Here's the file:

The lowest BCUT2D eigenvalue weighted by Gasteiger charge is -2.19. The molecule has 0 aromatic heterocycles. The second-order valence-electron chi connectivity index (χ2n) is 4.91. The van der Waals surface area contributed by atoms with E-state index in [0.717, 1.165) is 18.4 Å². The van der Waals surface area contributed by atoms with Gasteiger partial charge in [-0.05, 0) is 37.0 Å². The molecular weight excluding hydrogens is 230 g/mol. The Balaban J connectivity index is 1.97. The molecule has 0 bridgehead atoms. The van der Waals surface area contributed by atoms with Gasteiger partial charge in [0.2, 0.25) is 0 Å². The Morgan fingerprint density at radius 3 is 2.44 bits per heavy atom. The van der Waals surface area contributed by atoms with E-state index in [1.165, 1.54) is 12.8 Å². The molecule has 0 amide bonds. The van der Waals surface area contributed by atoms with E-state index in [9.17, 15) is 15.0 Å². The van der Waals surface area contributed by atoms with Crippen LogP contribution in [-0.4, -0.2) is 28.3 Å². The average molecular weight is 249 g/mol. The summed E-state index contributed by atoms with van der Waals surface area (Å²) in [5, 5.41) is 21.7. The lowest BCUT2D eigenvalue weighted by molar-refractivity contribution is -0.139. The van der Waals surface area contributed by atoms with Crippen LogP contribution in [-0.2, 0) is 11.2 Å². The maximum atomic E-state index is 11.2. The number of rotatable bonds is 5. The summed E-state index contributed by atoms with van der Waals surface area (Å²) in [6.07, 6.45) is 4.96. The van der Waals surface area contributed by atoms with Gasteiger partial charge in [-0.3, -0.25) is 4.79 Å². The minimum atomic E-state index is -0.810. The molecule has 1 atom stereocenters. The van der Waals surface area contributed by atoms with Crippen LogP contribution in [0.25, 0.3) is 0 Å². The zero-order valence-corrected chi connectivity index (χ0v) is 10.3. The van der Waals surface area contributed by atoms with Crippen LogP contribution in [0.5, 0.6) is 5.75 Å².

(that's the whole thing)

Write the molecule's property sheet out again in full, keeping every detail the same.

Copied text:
The lowest BCUT2D eigenvalue weighted by Gasteiger charge is -2.19. The molecule has 0 aromatic heterocycles. The second-order valence-electron chi connectivity index (χ2n) is 4.91. The van der Waals surface area contributed by atoms with E-state index in [0.717, 1.165) is 18.4 Å². The van der Waals surface area contributed by atoms with Gasteiger partial charge in [-0.05, 0) is 37.0 Å². The molecular weight excluding hydrogens is 230 g/mol. The Balaban J connectivity index is 1.97. The molecule has 0 bridgehead atoms. The van der Waals surface area contributed by atoms with Gasteiger partial charge in [0.2, 0.25) is 0 Å². The Morgan fingerprint density at radius 3 is 2.44 bits per heavy atom. The van der Waals surface area contributed by atoms with E-state index in [1.165, 1.54) is 12.8 Å². The molecule has 0 amide bonds. The van der Waals surface area contributed by atoms with E-state index in [9.17, 15) is 15.0 Å². The van der Waals surface area contributed by atoms with Crippen LogP contribution in [-0.4, -0.2) is 28.3 Å². The average molecular weight is 249 g/mol. The summed E-state index contributed by atoms with van der Waals surface area (Å²) in [5, 5.41) is 21.7. The lowest BCUT2D eigenvalue weighted by molar-refractivity contribution is -0.139. The van der Waals surface area contributed by atoms with Crippen LogP contribution in [-0.2, 0) is 11.2 Å². The maximum atomic E-state index is 11.2. The number of rotatable bonds is 5. The summed E-state index contributed by atoms with van der Waals surface area (Å²) in [6.07, 6.45) is 4.96. The van der Waals surface area contributed by atoms with Gasteiger partial charge in [-0.3, -0.25) is 4.79 Å². The minimum atomic E-state index is -0.810. The molecule has 1 atom stereocenters. The van der Waals surface area contributed by atoms with Crippen LogP contribution in [0.25, 0.3) is 0 Å². The zero-order valence-corrected chi connectivity index (χ0v) is 10.3. The van der Waals surface area contributed by atoms with Crippen LogP contribution in [0.5, 0.6) is 5.75 Å².